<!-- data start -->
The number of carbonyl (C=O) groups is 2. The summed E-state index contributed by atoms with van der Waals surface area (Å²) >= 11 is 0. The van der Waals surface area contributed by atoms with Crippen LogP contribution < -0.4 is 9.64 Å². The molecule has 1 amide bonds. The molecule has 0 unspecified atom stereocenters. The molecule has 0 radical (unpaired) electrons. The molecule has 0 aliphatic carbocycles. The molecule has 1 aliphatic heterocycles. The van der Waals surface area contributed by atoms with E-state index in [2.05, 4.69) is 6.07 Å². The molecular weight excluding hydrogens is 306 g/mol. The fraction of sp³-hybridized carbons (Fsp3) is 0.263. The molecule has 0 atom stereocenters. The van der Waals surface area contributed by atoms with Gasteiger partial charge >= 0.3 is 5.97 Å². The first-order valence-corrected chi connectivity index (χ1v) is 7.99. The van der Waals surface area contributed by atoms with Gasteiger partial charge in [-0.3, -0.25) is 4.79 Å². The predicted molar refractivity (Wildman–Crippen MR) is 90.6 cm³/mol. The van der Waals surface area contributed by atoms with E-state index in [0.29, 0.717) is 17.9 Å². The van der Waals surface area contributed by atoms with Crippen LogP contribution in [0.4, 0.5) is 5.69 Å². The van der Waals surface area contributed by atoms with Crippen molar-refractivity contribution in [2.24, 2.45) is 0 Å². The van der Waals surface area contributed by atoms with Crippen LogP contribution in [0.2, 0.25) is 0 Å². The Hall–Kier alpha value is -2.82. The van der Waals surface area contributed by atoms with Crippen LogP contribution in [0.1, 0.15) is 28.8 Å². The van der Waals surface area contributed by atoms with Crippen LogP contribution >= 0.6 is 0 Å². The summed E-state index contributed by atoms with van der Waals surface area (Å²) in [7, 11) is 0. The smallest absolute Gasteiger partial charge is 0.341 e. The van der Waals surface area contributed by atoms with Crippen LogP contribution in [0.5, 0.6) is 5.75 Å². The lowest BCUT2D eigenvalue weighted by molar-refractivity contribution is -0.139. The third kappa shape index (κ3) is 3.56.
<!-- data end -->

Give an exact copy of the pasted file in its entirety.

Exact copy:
The number of carbonyl (C=O) groups is 2. The summed E-state index contributed by atoms with van der Waals surface area (Å²) >= 11 is 0. The van der Waals surface area contributed by atoms with Crippen LogP contribution < -0.4 is 9.64 Å². The molecule has 1 amide bonds. The molecule has 0 unspecified atom stereocenters. The molecule has 0 radical (unpaired) electrons. The molecule has 0 aliphatic carbocycles. The molecule has 1 aliphatic heterocycles. The van der Waals surface area contributed by atoms with E-state index in [2.05, 4.69) is 6.07 Å². The molecular weight excluding hydrogens is 306 g/mol. The fraction of sp³-hybridized carbons (Fsp3) is 0.263. The molecule has 0 atom stereocenters. The van der Waals surface area contributed by atoms with Gasteiger partial charge >= 0.3 is 5.97 Å². The first-order valence-corrected chi connectivity index (χ1v) is 7.99. The van der Waals surface area contributed by atoms with Gasteiger partial charge in [-0.3, -0.25) is 4.79 Å². The predicted molar refractivity (Wildman–Crippen MR) is 90.6 cm³/mol. The van der Waals surface area contributed by atoms with E-state index in [0.29, 0.717) is 17.9 Å². The van der Waals surface area contributed by atoms with Crippen LogP contribution in [0.4, 0.5) is 5.69 Å². The van der Waals surface area contributed by atoms with Crippen molar-refractivity contribution in [2.24, 2.45) is 0 Å². The van der Waals surface area contributed by atoms with Crippen LogP contribution in [0.2, 0.25) is 0 Å². The Hall–Kier alpha value is -2.82. The van der Waals surface area contributed by atoms with Crippen LogP contribution in [0.1, 0.15) is 28.8 Å². The van der Waals surface area contributed by atoms with Crippen LogP contribution >= 0.6 is 0 Å². The summed E-state index contributed by atoms with van der Waals surface area (Å²) in [7, 11) is 0. The smallest absolute Gasteiger partial charge is 0.341 e. The van der Waals surface area contributed by atoms with Crippen LogP contribution in [0.5, 0.6) is 5.75 Å². The lowest BCUT2D eigenvalue weighted by molar-refractivity contribution is -0.139. The third kappa shape index (κ3) is 3.56.